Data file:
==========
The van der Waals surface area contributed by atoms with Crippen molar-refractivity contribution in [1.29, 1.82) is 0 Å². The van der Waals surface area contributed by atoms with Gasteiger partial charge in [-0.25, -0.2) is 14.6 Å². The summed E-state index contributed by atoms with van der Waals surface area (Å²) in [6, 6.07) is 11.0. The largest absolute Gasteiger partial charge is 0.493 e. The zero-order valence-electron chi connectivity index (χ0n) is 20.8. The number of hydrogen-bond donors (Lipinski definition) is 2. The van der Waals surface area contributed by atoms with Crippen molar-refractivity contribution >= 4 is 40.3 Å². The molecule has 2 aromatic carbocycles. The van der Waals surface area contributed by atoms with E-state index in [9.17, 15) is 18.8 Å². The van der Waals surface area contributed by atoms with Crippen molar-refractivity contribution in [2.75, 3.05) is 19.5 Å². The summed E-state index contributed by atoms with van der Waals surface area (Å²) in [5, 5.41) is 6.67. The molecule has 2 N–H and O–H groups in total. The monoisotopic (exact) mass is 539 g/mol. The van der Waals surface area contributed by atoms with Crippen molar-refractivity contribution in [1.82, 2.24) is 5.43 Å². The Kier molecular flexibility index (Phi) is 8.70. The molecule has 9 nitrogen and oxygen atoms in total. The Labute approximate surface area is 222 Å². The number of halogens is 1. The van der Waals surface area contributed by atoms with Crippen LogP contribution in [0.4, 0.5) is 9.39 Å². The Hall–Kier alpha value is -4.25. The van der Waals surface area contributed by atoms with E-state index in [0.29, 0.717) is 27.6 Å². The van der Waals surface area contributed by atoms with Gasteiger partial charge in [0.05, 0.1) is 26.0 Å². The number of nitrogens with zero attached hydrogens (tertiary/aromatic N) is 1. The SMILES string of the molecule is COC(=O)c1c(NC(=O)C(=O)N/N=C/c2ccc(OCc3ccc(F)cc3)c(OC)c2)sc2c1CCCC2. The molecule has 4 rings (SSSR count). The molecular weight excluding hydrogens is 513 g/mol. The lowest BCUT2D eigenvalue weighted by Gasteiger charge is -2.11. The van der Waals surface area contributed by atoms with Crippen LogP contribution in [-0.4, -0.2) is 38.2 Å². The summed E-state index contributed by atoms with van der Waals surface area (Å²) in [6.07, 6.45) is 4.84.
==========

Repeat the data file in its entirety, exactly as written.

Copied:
The van der Waals surface area contributed by atoms with Crippen molar-refractivity contribution in [1.29, 1.82) is 0 Å². The van der Waals surface area contributed by atoms with Gasteiger partial charge in [-0.25, -0.2) is 14.6 Å². The summed E-state index contributed by atoms with van der Waals surface area (Å²) in [6, 6.07) is 11.0. The largest absolute Gasteiger partial charge is 0.493 e. The zero-order valence-electron chi connectivity index (χ0n) is 20.8. The number of hydrogen-bond donors (Lipinski definition) is 2. The van der Waals surface area contributed by atoms with Crippen molar-refractivity contribution >= 4 is 40.3 Å². The molecule has 2 aromatic carbocycles. The van der Waals surface area contributed by atoms with E-state index in [9.17, 15) is 18.8 Å². The van der Waals surface area contributed by atoms with Crippen molar-refractivity contribution in [2.75, 3.05) is 19.5 Å². The summed E-state index contributed by atoms with van der Waals surface area (Å²) in [5, 5.41) is 6.67. The molecule has 2 N–H and O–H groups in total. The monoisotopic (exact) mass is 539 g/mol. The van der Waals surface area contributed by atoms with Crippen molar-refractivity contribution in [1.82, 2.24) is 5.43 Å². The Kier molecular flexibility index (Phi) is 8.70. The molecule has 9 nitrogen and oxygen atoms in total. The Labute approximate surface area is 222 Å². The number of halogens is 1. The van der Waals surface area contributed by atoms with Crippen LogP contribution in [0.4, 0.5) is 9.39 Å². The Hall–Kier alpha value is -4.25. The van der Waals surface area contributed by atoms with E-state index in [0.29, 0.717) is 27.6 Å². The van der Waals surface area contributed by atoms with Gasteiger partial charge in [0.05, 0.1) is 26.0 Å². The number of nitrogens with zero attached hydrogens (tertiary/aromatic N) is 1. The SMILES string of the molecule is COC(=O)c1c(NC(=O)C(=O)N/N=C/c2ccc(OCc3ccc(F)cc3)c(OC)c2)sc2c1CCCC2. The molecule has 4 rings (SSSR count). The molecular weight excluding hydrogens is 513 g/mol. The lowest BCUT2D eigenvalue weighted by Gasteiger charge is -2.11. The van der Waals surface area contributed by atoms with Crippen LogP contribution in [-0.4, -0.2) is 38.2 Å². The summed E-state index contributed by atoms with van der Waals surface area (Å²) in [6.07, 6.45) is 4.84.